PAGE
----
[BLML] fast lead, card from previous trick still face up

Jan Peach janpeach8 at bigpond.com
Sat Jun 9 23:58:29 CEST 2012


----- Original Message ----- 
From: Eric Landau
To: Bridge Laws Mailing List
Sent: Saturday, June 09, 2012 6:42 AM
Subject: Re: [BLML] fast lead, card from previous trick still face up


On Jun 7, 2012, at 4:19 PM, Robert Frick wrote:

> Obviously, after players have played to a trick, they turn their
> card face
> down. Here on Long Island, I think people try not to lead until all
> four
> cards have been turned face down. In fact, if a player left their card
> face up, people would usually face their cards if the player seemed
> to be
> deliberately leaving their card face up.
>
> Of course, if you won a trick that declarer just revoked on, and
> declarer
> still had the revoking card face up on the table, you would not
> want to
> wait for her to possibly figure out what had happened, and you surely
> would not want to let everyone face their cards from the previous
> trick.
> Your best strategy would be to lead.
>
> That's what happened today. The stories conflict from then on, but
> include
> the defender telling declarer to turn her card over, I think when
> it was
> her turn to play to the next trick. But it also was clear that she had
> played from the dummy and she never figured out that she had
> revoked much
> less make any attempt to correct it. According to her, her only
> attempt
> was to try to figure out what was happening.
>
> But there seems to be no infraction.

It is a routine annoyance that players often go into interminable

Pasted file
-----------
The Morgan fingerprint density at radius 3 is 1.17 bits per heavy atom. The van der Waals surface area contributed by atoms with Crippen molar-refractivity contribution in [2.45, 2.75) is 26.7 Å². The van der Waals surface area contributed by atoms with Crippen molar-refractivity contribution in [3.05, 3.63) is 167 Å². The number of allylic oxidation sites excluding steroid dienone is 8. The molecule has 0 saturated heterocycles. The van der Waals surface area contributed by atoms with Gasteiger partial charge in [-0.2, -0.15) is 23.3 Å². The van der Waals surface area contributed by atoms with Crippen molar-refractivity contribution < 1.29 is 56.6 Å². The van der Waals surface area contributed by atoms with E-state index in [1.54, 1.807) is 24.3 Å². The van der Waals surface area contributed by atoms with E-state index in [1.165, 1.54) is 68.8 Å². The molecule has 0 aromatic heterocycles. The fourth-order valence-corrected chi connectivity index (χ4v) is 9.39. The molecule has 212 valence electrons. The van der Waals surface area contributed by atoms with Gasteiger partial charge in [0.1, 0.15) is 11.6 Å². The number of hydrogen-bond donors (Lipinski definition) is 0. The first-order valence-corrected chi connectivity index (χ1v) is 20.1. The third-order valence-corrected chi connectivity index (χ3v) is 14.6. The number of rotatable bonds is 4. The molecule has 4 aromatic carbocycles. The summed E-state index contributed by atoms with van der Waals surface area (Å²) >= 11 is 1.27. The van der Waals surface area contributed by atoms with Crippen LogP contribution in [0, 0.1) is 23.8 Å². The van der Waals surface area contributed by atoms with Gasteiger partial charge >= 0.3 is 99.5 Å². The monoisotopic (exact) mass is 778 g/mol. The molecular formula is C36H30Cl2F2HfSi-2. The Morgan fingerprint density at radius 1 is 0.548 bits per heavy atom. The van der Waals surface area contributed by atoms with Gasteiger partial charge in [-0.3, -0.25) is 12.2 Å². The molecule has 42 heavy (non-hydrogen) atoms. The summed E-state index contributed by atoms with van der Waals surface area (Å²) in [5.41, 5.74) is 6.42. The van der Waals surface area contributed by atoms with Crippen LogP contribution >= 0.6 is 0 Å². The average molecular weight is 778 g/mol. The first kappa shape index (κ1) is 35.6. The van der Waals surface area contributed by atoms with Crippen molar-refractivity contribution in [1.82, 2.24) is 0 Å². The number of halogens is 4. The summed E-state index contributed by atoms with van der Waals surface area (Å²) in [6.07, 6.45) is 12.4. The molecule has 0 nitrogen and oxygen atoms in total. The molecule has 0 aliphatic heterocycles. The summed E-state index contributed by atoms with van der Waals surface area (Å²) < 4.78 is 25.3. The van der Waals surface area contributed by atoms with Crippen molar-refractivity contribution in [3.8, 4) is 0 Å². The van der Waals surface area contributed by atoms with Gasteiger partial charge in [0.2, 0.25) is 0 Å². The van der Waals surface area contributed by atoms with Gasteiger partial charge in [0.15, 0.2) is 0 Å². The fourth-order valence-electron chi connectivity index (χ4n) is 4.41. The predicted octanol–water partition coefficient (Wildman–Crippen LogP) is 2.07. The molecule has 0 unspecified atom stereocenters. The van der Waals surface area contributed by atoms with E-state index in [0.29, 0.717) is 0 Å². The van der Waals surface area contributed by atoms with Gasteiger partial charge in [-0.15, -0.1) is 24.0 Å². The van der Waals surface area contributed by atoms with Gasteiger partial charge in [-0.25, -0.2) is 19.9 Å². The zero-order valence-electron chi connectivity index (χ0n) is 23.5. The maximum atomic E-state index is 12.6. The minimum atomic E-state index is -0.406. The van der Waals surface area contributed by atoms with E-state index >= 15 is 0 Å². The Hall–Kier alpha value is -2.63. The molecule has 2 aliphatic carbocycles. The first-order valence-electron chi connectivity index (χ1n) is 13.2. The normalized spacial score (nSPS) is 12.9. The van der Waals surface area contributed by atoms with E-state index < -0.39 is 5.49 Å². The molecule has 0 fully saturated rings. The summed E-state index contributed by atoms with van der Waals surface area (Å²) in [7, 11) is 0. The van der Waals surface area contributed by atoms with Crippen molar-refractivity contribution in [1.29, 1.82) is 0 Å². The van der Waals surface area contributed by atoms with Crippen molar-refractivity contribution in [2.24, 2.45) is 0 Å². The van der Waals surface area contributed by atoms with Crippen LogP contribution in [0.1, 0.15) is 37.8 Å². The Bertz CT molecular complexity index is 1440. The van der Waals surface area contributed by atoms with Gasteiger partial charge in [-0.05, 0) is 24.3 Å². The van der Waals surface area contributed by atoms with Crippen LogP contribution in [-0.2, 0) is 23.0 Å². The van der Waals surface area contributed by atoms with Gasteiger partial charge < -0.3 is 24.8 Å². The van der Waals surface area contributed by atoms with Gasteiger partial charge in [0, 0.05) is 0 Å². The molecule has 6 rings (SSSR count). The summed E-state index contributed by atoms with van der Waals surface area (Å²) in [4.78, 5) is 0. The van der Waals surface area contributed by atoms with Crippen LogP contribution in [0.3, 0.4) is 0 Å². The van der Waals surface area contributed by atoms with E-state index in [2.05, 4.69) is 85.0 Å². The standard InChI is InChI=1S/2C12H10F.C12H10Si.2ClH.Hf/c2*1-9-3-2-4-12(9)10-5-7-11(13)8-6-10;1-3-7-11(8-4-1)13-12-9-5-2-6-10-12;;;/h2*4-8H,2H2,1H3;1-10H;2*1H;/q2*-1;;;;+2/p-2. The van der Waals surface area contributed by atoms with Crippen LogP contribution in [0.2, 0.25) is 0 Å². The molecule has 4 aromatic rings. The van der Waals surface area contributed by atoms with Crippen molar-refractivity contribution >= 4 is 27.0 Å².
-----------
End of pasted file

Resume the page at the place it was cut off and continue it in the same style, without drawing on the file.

huddles over leading (or playing) to the next trick while leaving
their card from the previous trick face up on the table, purportedly
so as to preserve their right to inspect the previous trick should
they forget it before they come out of the tank.  This causes
trouble, as often the player appears rather to be working the "card-
up Sominex trick-review coup", in which he preserves his right to
review the previous trick while vehemently insisting that his
opponent, who routinely turned his card 10 minutes ago when the trick
was concluded and has since lost track from boredom, has no such
right.  So does, e.g. "defender telling declarer to turn her card
over", "dueling" refusals to turn cards, disputes over inspecting
alleged revokes, and the like, which rightly vex Bob.  I would argue
that the card-still-face-up requirement serves no purpose, and
suggest that the next FLB either drop "until he has turned his own
card face down on the table" [L66A] altogether or change it to "until
declarer and both defenders have turned their cards face down on the
table".
.........................

Law 65A defines correct procedure. When all four cards have been played,
they are turned face down. Law 65A does not say unless someone wants to
think, control the speed of the table, look important.

I've seen 66A deliberately used as a tool to annoy the opponents and with
great success. A 74A situation.

I think 66A needs to say why a player may ask for cards to be refaced as in
"A player who has not sighted all cards to a trick and who has not turned
his own card face down on the table may, so long as his side has not led or
played to the next trick, require that all cards just played to the trick be
faced. Once all cards are sighted they are turned face down (see 65A)."

I've found it curious that dummy is currently excluded from 66A. Obviously
dummy doesn't need to plan coups but dummy has rights that are dependent
upon his sighting all cards and quite often cards are played and turned in
such a manner or so quickly that the faces can't be seen.

Jan



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